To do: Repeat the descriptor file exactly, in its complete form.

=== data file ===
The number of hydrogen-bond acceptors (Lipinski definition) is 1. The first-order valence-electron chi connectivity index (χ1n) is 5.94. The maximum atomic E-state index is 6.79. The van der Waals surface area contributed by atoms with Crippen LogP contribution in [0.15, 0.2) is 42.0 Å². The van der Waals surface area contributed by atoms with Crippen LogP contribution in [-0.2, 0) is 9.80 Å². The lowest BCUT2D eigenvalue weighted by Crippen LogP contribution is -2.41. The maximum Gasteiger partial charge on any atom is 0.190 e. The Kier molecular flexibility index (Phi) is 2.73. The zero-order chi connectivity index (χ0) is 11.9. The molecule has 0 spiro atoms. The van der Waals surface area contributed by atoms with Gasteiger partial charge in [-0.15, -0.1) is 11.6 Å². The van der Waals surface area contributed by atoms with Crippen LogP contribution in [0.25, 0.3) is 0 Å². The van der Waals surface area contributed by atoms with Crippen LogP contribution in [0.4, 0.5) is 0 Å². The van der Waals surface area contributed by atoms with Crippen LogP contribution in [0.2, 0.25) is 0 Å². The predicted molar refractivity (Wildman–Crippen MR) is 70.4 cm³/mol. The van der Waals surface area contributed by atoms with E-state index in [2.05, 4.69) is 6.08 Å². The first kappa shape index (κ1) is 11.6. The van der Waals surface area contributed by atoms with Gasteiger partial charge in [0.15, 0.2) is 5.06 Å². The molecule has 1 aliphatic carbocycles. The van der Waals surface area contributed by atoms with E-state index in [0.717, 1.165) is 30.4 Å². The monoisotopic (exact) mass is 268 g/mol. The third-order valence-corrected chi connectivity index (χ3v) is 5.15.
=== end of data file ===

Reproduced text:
The number of hydrogen-bond acceptors (Lipinski definition) is 1. The first-order valence-electron chi connectivity index (χ1n) is 5.94. The maximum atomic E-state index is 6.79. The van der Waals surface area contributed by atoms with Crippen LogP contribution in [0.15, 0.2) is 42.0 Å². The van der Waals surface area contributed by atoms with Crippen LogP contribution in [-0.2, 0) is 9.80 Å². The lowest BCUT2D eigenvalue weighted by Crippen LogP contribution is -2.41. The maximum Gasteiger partial charge on any atom is 0.190 e. The Kier molecular flexibility index (Phi) is 2.73. The zero-order chi connectivity index (χ0) is 11.9. The molecule has 0 spiro atoms. The van der Waals surface area contributed by atoms with Gasteiger partial charge in [-0.15, -0.1) is 11.6 Å². The van der Waals surface area contributed by atoms with Crippen LogP contribution in [0.25, 0.3) is 0 Å². The van der Waals surface area contributed by atoms with Crippen LogP contribution in [0.4, 0.5) is 0 Å². The van der Waals surface area contributed by atoms with Crippen LogP contribution in [0.2, 0.25) is 0 Å². The predicted molar refractivity (Wildman–Crippen MR) is 70.4 cm³/mol. The van der Waals surface area contributed by atoms with E-state index in [2.05, 4.69) is 6.08 Å². The first kappa shape index (κ1) is 11.6. The van der Waals surface area contributed by atoms with Gasteiger partial charge in [0.15, 0.2) is 5.06 Å². The molecule has 1 aliphatic carbocycles. The van der Waals surface area contributed by atoms with E-state index in [0.717, 1.165) is 30.4 Å². The monoisotopic (exact) mass is 268 g/mol. The third-order valence-corrected chi connectivity index (χ3v) is 5.15.